Keith Paul, a reporter for the Savannah Morning News, wrote a newspaper article reporting on a jailhouse interview with Arthur Hill who was under arrest for the murder of Annie Geohaghan. As a result, the state subpoenaed Paul seeking unpublished information about the interview, but Paul asserted the reporter's privilege under OCGA 24-9-30
. Ruling that the qualified privilege did not apply, the trial court ordered Paul to answer most of the parties' questions. Because the state has not shown that Paul waived the privilege or that the information sought is material, necessary, and unobtainable by other means, we hold that the state shield law protects him from disclosing his confidential sources and unpublished information. Therefore, we reverse.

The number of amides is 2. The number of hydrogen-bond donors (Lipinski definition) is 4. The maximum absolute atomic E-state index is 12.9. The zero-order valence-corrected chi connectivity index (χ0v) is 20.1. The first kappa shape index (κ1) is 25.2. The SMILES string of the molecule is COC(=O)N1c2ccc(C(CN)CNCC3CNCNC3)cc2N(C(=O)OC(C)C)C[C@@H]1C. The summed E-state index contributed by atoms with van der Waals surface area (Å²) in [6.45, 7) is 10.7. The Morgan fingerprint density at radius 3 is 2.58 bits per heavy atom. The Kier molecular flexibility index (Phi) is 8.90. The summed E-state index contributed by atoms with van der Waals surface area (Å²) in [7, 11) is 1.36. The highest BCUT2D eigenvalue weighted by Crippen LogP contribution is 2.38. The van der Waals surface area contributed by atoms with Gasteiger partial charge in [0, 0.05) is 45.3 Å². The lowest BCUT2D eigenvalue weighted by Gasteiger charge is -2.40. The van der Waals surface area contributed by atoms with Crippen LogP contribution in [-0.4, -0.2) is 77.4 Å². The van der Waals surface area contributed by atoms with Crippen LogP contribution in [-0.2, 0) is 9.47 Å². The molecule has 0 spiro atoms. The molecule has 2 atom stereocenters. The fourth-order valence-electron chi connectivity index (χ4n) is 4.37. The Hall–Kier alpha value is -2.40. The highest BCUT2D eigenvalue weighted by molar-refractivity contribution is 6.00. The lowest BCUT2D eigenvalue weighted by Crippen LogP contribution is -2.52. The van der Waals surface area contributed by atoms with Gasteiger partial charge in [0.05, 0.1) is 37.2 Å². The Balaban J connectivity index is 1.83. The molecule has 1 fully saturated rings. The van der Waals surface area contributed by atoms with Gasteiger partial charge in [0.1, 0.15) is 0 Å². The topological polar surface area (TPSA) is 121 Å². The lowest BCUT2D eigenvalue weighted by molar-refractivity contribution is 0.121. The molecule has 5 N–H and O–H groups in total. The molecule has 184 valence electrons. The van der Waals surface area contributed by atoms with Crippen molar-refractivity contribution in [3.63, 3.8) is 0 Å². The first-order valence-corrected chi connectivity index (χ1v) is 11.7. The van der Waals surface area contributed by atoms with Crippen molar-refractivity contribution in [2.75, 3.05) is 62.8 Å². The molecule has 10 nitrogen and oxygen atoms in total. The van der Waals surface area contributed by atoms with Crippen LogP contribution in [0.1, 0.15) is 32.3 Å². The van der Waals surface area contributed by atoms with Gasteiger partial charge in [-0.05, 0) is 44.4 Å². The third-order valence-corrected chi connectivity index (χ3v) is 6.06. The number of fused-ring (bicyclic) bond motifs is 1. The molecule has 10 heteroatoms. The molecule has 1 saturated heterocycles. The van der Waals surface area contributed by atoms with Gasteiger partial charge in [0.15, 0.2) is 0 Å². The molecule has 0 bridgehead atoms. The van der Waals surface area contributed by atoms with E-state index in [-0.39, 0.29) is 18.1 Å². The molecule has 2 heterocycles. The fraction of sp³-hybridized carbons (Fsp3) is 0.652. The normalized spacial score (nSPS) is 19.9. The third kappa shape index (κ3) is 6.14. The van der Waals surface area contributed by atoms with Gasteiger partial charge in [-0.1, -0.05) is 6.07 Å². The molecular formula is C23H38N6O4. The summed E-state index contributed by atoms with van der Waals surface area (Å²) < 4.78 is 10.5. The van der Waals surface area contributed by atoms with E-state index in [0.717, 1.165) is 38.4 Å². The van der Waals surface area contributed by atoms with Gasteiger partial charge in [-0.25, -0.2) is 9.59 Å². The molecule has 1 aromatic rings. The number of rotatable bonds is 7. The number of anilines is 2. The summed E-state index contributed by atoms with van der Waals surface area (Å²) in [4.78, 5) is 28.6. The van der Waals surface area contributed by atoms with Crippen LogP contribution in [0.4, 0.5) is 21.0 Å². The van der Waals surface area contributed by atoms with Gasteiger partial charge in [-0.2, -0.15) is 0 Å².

In a pre-trial motion, Hill moved to suppress all statements that he made to law enforcement officers in the Hogansville and Savannah police departments. The state issued a subpoena seeking all Paul's notes, tapes, and other information relating to his interview of Hill. Paul moved to quash the subpoena. The trial court requested that the state and Paul enter stipulations on his role in interviewing the defendant. In response, Paul filed a stipulation that he went to the county jail and asked to meet with Hill, provided a picture identification as requested, interviewed Hill alone in the area set aside for visitors, is unaware of anyone reading Hill his Miranda rights, and retained no notes or tapes from his interview. The state refused to agree to the stipulation because it failed to address the voluntariness of Hill's interview with the reporter.